NEW HANOVER COUNTY, NC (WWAY) — Many of those in New Hanover County are back to normal following Florence. The storm hit us nearly two months ago. In all that time there are still people without a place to call home.
Florence left them with nearly nothing, damaging their homes. Now the Red Cross has to close up its final shelter with several people uncertain where they will end up.
“Every ‘no’ is a heartbreak,” said Dawn Smith just outside the Christ the King Church shelter.
That’s all Smith and her family have heard alongside the dozens of people who have had to call this Red Cross shelter home for weeks.
“Nobody is willing to put forth to get these people out of this shelter that has to close because Red Cross provides only temporary shelter they don’t provide long-term shelter,” said Smith referring to complexes and landlords.
She has been in the shelter for eight weeks now. She has three teenage kids, some with disabilities. The shelter is set to close Friday at 1 P.M. still with several people like Smith and her kids who have no permanent home.
“These families are going to wind up in a homeless shelter,” Smith said.
That’s not because of the lack of effort. Multiple agencies including the Red Cross have worked for weeks to get local landlords to accept these people.
“We had an affordable housing crisis before the storm and now it’s just exasperated by the fact that we have had more than a thousand units go offline,” said Cape Fear Red Cross Executive Director James Jarvis.
It won’t be the homeless shelter yet for Smith’s family. The Red Cross was able to work with FEMA to get them a hotel for two more weeks.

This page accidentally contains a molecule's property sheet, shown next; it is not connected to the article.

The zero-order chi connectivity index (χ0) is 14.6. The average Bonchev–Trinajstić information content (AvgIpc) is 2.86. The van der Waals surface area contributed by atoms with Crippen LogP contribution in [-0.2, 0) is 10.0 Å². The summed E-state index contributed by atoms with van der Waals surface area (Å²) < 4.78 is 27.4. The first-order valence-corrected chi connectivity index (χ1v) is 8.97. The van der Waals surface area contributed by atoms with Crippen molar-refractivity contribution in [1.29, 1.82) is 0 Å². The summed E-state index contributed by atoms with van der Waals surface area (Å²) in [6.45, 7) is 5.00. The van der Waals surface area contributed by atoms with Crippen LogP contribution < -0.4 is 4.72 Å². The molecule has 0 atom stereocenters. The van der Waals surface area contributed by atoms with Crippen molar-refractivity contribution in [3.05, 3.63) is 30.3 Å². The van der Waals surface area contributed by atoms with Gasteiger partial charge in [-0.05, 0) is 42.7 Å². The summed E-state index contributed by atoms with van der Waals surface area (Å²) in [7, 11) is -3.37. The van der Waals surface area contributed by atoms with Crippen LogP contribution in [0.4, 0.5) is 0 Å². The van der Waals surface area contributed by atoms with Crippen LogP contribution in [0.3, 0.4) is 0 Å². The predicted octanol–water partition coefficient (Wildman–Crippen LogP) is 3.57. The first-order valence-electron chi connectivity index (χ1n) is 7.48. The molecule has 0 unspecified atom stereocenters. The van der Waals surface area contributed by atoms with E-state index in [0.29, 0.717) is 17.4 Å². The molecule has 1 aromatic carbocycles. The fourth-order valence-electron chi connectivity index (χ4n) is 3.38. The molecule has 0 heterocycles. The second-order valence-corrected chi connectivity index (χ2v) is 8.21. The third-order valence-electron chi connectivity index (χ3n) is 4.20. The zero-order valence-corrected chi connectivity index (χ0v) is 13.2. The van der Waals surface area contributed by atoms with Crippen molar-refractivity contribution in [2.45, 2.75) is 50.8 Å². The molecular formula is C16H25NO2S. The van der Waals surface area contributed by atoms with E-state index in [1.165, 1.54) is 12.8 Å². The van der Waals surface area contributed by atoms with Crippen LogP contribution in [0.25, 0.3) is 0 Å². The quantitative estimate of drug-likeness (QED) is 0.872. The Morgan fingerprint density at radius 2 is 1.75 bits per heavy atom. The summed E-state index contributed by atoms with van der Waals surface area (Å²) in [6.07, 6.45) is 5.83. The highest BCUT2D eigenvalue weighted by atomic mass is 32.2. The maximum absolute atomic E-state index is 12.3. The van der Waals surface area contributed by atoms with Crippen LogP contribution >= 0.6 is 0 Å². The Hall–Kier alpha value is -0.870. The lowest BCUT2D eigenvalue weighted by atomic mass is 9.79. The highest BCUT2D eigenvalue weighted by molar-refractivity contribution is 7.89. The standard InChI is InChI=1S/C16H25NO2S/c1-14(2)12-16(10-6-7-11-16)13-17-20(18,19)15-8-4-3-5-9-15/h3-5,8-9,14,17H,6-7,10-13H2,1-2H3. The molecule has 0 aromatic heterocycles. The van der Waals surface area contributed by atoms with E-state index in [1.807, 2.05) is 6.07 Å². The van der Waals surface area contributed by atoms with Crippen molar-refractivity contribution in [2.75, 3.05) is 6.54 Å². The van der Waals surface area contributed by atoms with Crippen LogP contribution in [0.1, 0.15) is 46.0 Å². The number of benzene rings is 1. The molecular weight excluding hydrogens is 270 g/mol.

“It’s still not enough time,” Smith said, “By the time you fill out rental applications and wait for approval you’ve spent three or four days. By the time you do that three or four times your two weeks is gone.”
The clock is ticking for her family. As it is for those like Darius Waddell who needs to find a handicap accessible space.
“I feel like I’m at the bottom right now. I feel like the only chance there is to go up,” Waddell said. “I’ve never been through this.”
Thursday morning nearly 40 families had little to no options. Red Cross volunteers cut that down to 5 who still need a home heading into the final day.
“It’s hard today not knowing what tomorrow is going to bring,” said Smith.
People like Smith are not just trying to apply with no support. Smtih tells me groups like Back@Home support these storm victims and pledge six months paid rent and utilities to landlords who accept them.
Jarvis with the Red Cross says they will keep the shelter open until they find everyone a “viable option” for housing.